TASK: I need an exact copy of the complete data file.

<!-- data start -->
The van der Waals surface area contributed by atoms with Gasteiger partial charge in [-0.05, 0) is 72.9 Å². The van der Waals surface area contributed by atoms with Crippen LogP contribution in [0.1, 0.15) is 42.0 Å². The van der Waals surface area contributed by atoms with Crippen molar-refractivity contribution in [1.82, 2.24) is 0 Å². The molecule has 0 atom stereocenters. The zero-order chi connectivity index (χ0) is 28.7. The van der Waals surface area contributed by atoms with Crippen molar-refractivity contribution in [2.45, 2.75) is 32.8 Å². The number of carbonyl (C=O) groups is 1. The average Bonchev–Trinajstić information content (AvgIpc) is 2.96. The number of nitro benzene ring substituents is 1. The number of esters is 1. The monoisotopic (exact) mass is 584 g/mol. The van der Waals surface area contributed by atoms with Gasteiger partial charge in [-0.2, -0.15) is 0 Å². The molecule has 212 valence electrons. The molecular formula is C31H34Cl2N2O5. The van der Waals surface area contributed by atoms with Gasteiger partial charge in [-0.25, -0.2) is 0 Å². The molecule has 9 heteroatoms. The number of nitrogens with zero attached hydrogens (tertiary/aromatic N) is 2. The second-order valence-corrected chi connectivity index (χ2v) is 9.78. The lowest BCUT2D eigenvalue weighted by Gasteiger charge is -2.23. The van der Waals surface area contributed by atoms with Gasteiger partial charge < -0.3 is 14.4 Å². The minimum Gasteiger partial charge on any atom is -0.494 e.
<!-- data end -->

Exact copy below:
The van der Waals surface area contributed by atoms with Gasteiger partial charge in [-0.05, 0) is 72.9 Å². The van der Waals surface area contributed by atoms with Crippen LogP contribution in [0.1, 0.15) is 42.0 Å². The van der Waals surface area contributed by atoms with Crippen molar-refractivity contribution in [1.82, 2.24) is 0 Å². The molecule has 0 atom stereocenters. The zero-order chi connectivity index (χ0) is 28.7. The van der Waals surface area contributed by atoms with Crippen molar-refractivity contribution in [2.45, 2.75) is 32.8 Å². The number of carbonyl (C=O) groups is 1. The average Bonchev–Trinajstić information content (AvgIpc) is 2.96. The number of nitro benzene ring substituents is 1. The number of esters is 1. The monoisotopic (exact) mass is 584 g/mol. The van der Waals surface area contributed by atoms with Gasteiger partial charge in [-0.2, -0.15) is 0 Å². The molecule has 212 valence electrons. The molecular formula is C31H34Cl2N2O5. The van der Waals surface area contributed by atoms with Gasteiger partial charge in [-0.25, -0.2) is 0 Å². The molecule has 9 heteroatoms. The number of nitrogens with zero attached hydrogens (tertiary/aromatic N) is 2. The second-order valence-corrected chi connectivity index (χ2v) is 9.78. The lowest BCUT2D eigenvalue weighted by Gasteiger charge is -2.23. The van der Waals surface area contributed by atoms with Gasteiger partial charge < -0.3 is 14.4 Å². The minimum Gasteiger partial charge on any atom is -0.494 e.